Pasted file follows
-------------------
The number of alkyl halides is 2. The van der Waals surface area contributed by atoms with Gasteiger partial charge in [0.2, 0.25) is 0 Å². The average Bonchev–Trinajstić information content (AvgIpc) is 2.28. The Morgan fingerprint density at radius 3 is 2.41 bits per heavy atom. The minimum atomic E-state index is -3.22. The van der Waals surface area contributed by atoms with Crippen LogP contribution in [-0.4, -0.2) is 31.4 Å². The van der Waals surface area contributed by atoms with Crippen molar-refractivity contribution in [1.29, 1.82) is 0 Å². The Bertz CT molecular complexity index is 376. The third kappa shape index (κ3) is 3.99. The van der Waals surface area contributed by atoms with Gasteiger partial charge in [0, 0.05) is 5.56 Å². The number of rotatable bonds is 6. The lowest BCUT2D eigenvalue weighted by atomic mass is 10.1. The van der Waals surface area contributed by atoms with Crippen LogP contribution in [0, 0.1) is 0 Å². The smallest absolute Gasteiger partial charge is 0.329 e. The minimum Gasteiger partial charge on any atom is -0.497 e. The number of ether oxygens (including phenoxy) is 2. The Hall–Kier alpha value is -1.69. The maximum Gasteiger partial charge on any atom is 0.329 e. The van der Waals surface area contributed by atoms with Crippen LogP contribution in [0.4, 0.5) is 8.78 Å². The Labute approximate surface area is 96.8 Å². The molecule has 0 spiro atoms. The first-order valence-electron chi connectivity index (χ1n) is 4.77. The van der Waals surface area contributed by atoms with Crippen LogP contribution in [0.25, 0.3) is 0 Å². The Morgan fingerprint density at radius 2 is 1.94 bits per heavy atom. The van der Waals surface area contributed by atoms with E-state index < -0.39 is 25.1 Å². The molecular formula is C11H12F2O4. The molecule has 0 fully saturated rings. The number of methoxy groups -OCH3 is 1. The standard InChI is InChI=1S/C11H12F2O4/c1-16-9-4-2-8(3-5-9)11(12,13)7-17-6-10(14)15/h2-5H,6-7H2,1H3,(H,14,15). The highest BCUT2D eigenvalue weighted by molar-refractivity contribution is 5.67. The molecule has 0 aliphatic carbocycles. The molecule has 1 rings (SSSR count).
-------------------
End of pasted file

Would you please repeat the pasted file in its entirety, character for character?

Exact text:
The number of alkyl halides is 2. The van der Waals surface area contributed by atoms with Gasteiger partial charge in [0.2, 0.25) is 0 Å². The average Bonchev–Trinajstić information content (AvgIpc) is 2.28. The Morgan fingerprint density at radius 3 is 2.41 bits per heavy atom. The minimum atomic E-state index is -3.22. The van der Waals surface area contributed by atoms with Crippen LogP contribution in [-0.4, -0.2) is 31.4 Å². The van der Waals surface area contributed by atoms with Crippen molar-refractivity contribution in [1.29, 1.82) is 0 Å². The Bertz CT molecular complexity index is 376. The third kappa shape index (κ3) is 3.99. The van der Waals surface area contributed by atoms with Gasteiger partial charge in [0, 0.05) is 5.56 Å². The number of rotatable bonds is 6. The lowest BCUT2D eigenvalue weighted by atomic mass is 10.1. The van der Waals surface area contributed by atoms with Crippen LogP contribution in [0, 0.1) is 0 Å². The smallest absolute Gasteiger partial charge is 0.329 e. The minimum Gasteiger partial charge on any atom is -0.497 e. The number of ether oxygens (including phenoxy) is 2. The Hall–Kier alpha value is -1.69. The maximum Gasteiger partial charge on any atom is 0.329 e. The van der Waals surface area contributed by atoms with Crippen LogP contribution in [0.4, 0.5) is 8.78 Å². The Labute approximate surface area is 96.8 Å². The molecule has 0 spiro atoms. The first-order valence-electron chi connectivity index (χ1n) is 4.77. The van der Waals surface area contributed by atoms with Crippen LogP contribution in [0.25, 0.3) is 0 Å². The Morgan fingerprint density at radius 2 is 1.94 bits per heavy atom. The van der Waals surface area contributed by atoms with E-state index < -0.39 is 25.1 Å². The molecular formula is C11H12F2O4. The molecule has 0 fully saturated rings. The number of methoxy groups -OCH3 is 1. The standard InChI is InChI=1S/C11H12F2O4/c1-16-9-4-2-8(3-5-9)11(12,13)7-17-6-10(14)15/h2-5H,6-7H2,1H3,(H,14,15). The highest BCUT2D eigenvalue weighted by molar-refractivity contribution is 5.67. The molecule has 0 aliphatic carbocycles. The molecule has 1 rings (SSSR count).